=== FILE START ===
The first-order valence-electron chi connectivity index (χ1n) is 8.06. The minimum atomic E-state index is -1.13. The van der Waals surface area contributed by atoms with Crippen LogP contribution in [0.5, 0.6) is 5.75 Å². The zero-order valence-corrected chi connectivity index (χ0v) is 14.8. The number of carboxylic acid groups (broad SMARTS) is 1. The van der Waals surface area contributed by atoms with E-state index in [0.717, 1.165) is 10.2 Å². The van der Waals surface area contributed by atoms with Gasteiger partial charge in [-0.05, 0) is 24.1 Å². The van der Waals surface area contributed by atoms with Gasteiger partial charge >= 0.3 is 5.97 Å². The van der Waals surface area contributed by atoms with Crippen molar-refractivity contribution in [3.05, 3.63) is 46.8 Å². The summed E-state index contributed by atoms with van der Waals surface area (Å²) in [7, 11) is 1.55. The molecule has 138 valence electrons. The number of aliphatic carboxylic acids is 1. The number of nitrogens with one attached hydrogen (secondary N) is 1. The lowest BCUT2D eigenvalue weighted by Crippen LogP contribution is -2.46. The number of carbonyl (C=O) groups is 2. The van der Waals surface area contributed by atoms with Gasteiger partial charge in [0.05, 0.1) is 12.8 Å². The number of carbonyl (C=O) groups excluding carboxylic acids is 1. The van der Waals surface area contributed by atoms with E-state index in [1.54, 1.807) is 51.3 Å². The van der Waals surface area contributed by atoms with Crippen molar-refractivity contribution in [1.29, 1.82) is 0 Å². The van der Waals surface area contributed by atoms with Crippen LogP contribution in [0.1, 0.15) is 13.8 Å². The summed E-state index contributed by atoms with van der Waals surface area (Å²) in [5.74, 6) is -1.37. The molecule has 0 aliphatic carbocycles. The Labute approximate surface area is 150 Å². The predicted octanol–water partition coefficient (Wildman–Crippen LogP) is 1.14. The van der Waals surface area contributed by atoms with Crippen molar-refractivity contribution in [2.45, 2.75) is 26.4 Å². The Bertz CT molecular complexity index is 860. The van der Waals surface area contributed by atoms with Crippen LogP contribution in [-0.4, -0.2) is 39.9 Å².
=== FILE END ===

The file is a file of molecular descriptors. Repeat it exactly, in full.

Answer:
The first-order valence-electron chi connectivity index (χ1n) is 8.06. The minimum atomic E-state index is -1.13. The van der Waals surface area contributed by atoms with Crippen LogP contribution in [0.5, 0.6) is 5.75 Å². The zero-order valence-corrected chi connectivity index (χ0v) is 14.8. The number of carboxylic acid groups (broad SMARTS) is 1. The van der Waals surface area contributed by atoms with E-state index in [0.717, 1.165) is 10.2 Å². The van der Waals surface area contributed by atoms with Gasteiger partial charge in [-0.05, 0) is 24.1 Å². The van der Waals surface area contributed by atoms with Gasteiger partial charge >= 0.3 is 5.97 Å². The van der Waals surface area contributed by atoms with Crippen molar-refractivity contribution in [3.05, 3.63) is 46.8 Å². The summed E-state index contributed by atoms with van der Waals surface area (Å²) in [7, 11) is 1.55. The molecule has 138 valence electrons. The number of aliphatic carboxylic acids is 1. The number of nitrogens with one attached hydrogen (secondary N) is 1. The lowest BCUT2D eigenvalue weighted by Crippen LogP contribution is -2.46. The number of carbonyl (C=O) groups is 2. The van der Waals surface area contributed by atoms with Gasteiger partial charge in [0.05, 0.1) is 12.8 Å². The number of carbonyl (C=O) groups excluding carboxylic acids is 1. The van der Waals surface area contributed by atoms with E-state index in [1.54, 1.807) is 51.3 Å². The van der Waals surface area contributed by atoms with Crippen molar-refractivity contribution in [1.29, 1.82) is 0 Å². The van der Waals surface area contributed by atoms with Crippen LogP contribution in [0.1, 0.15) is 13.8 Å². The summed E-state index contributed by atoms with van der Waals surface area (Å²) in [5.74, 6) is -1.37. The molecule has 0 aliphatic carbocycles. The Labute approximate surface area is 150 Å². The predicted octanol–water partition coefficient (Wildman–Crippen LogP) is 1.14. The van der Waals surface area contributed by atoms with Crippen molar-refractivity contribution in [2.45, 2.75) is 26.4 Å². The Bertz CT molecular complexity index is 860. The van der Waals surface area contributed by atoms with Crippen LogP contribution in [-0.4, -0.2) is 39.9 Å².